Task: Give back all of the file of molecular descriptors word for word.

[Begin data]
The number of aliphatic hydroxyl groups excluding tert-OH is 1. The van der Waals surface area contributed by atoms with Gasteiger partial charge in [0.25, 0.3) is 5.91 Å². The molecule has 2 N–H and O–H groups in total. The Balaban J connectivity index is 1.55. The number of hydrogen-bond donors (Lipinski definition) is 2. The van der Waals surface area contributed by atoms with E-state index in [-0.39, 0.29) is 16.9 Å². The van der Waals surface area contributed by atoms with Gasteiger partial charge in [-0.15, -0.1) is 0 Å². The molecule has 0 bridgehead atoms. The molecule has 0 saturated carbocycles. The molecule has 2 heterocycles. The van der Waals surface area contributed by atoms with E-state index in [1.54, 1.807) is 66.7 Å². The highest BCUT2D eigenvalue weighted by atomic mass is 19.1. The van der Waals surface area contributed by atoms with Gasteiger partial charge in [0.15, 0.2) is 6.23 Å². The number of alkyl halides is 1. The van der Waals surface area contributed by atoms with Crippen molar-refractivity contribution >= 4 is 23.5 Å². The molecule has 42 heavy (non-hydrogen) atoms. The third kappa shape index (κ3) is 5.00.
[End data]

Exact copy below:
The number of aliphatic hydroxyl groups excluding tert-OH is 1. The van der Waals surface area contributed by atoms with Gasteiger partial charge in [0.25, 0.3) is 5.91 Å². The molecule has 2 N–H and O–H groups in total. The Balaban J connectivity index is 1.55. The number of hydrogen-bond donors (Lipinski definition) is 2. The van der Waals surface area contributed by atoms with E-state index in [-0.39, 0.29) is 16.9 Å². The van der Waals surface area contributed by atoms with Gasteiger partial charge in [-0.15, -0.1) is 0 Å². The molecule has 0 bridgehead atoms. The molecule has 0 saturated carbocycles. The molecule has 2 heterocycles. The van der Waals surface area contributed by atoms with E-state index in [1.54, 1.807) is 66.7 Å². The highest BCUT2D eigenvalue weighted by atomic mass is 19.1. The van der Waals surface area contributed by atoms with Gasteiger partial charge in [0.15, 0.2) is 6.23 Å². The number of alkyl halides is 1. The van der Waals surface area contributed by atoms with Crippen molar-refractivity contribution >= 4 is 23.5 Å². The molecule has 42 heavy (non-hydrogen) atoms. The third kappa shape index (κ3) is 5.00.